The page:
Having also studied in yeshiva, Erlanger began an academic degree in the hi-tech field but found the level of study problematic due to his lack of a general education at the elementary and high school level.
He left the degree course but obtained a professional qualification in software development and has been working for two years in the field.
Erlanger, who is from the Rachmastrivka hassidic community, spoke with six potential employers at the fair and is looking for a step up in his career development and a higher salary.
“In the hassidic community, leaving yeshiva and going to work is not a problem, it’s very acceptable and common,” he said, estimating that some 60% of his peers work in some capacity, although generally low-paying jobs not requiring a level of education.
Erlanger himself approached the rebbe of his hassidic community when he was considering embarking on a professional career, who he says encouraged him to go out to work and gain an income for his family.
He said that career advancement to a senior position would require further study on his part but said that combining a job with further academic study along with the demands of a large family would be very challenging, if not impossible.
As to his intentions for his children, Erlanger says that although he will send his one son to haredi schools, he will nevertheless ensure that he receives an education in general studies outside of the haredi school system. His five daughters will gain a general education in the haredi schools they attend, since girls – unlike boys – do study core curriculum subjects.
On whether a general education should be included for boys in the haredi school network, he is more circumspect.
“These are very ideological issues and I would rather rely on our rabbis to determine the answer to this kind of question,” he says.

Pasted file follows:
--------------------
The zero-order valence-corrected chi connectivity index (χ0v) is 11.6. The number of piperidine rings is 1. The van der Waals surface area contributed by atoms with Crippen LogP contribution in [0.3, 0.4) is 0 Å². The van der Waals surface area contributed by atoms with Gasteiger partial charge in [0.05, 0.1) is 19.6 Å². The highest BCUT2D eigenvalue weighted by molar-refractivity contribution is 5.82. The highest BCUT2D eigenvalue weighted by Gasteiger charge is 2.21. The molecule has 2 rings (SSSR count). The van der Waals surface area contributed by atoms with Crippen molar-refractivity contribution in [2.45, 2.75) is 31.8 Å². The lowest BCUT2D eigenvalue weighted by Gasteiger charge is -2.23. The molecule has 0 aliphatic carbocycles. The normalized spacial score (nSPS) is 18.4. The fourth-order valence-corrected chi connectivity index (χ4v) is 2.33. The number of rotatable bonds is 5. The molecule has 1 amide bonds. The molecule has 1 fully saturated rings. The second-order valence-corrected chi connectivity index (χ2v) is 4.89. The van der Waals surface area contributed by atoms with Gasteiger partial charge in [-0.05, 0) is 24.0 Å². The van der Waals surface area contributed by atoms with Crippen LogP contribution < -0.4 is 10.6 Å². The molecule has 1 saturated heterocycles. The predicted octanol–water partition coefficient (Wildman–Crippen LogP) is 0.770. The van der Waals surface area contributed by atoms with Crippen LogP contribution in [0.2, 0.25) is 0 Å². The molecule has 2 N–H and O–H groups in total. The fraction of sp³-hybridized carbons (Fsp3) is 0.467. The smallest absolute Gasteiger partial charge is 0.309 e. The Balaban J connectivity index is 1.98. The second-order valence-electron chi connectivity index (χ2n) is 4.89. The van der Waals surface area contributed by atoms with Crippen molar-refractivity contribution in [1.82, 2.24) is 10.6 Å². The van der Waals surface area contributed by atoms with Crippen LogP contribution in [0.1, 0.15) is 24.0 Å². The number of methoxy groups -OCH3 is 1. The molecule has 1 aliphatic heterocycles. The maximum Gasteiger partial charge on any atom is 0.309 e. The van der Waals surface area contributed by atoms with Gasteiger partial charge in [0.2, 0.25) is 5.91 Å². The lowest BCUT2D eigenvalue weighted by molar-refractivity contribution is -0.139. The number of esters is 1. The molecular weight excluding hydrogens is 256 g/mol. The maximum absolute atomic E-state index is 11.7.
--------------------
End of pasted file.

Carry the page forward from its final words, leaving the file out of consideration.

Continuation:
Liel Peretz is Kivun’s employer’s relations coordinator, and helps match companies and businesses with the right type of job-seekers.
Kivun staff spent three days calling all 500 applicants for the job fair in order to identify those who were appropriate for the employers at the fair.
Peretz says that one of the main tasks for the organization is to expose companies to talented and qualified professionals from the haredi world to familiarize them with idea that there is a resource pool of capable and effective manpower within the haredi world.
At the same time, haredi job-seekers can, through Kivun, gain ready access to the job market and, especially through initiatives such as job fairs, gain experience interacting with employers and, in this case, the confidence to advance their careers beyond the entry level.
Gidon Siterman, the chairman of the Israel branch of the AXIOMSL company, which provides regulatory reporting and risk-management software, said he was very impressed with the quality and quantity of the candidates at the job fair.
The company, which has branches around the world and whose customers include Goldman Sachs and Morgan Stanley, has at least 15 openings for its Jerusalem office, and will conduct a second round of filtering and interviews with the job-seekers who spoke with company representatives on Wednesday.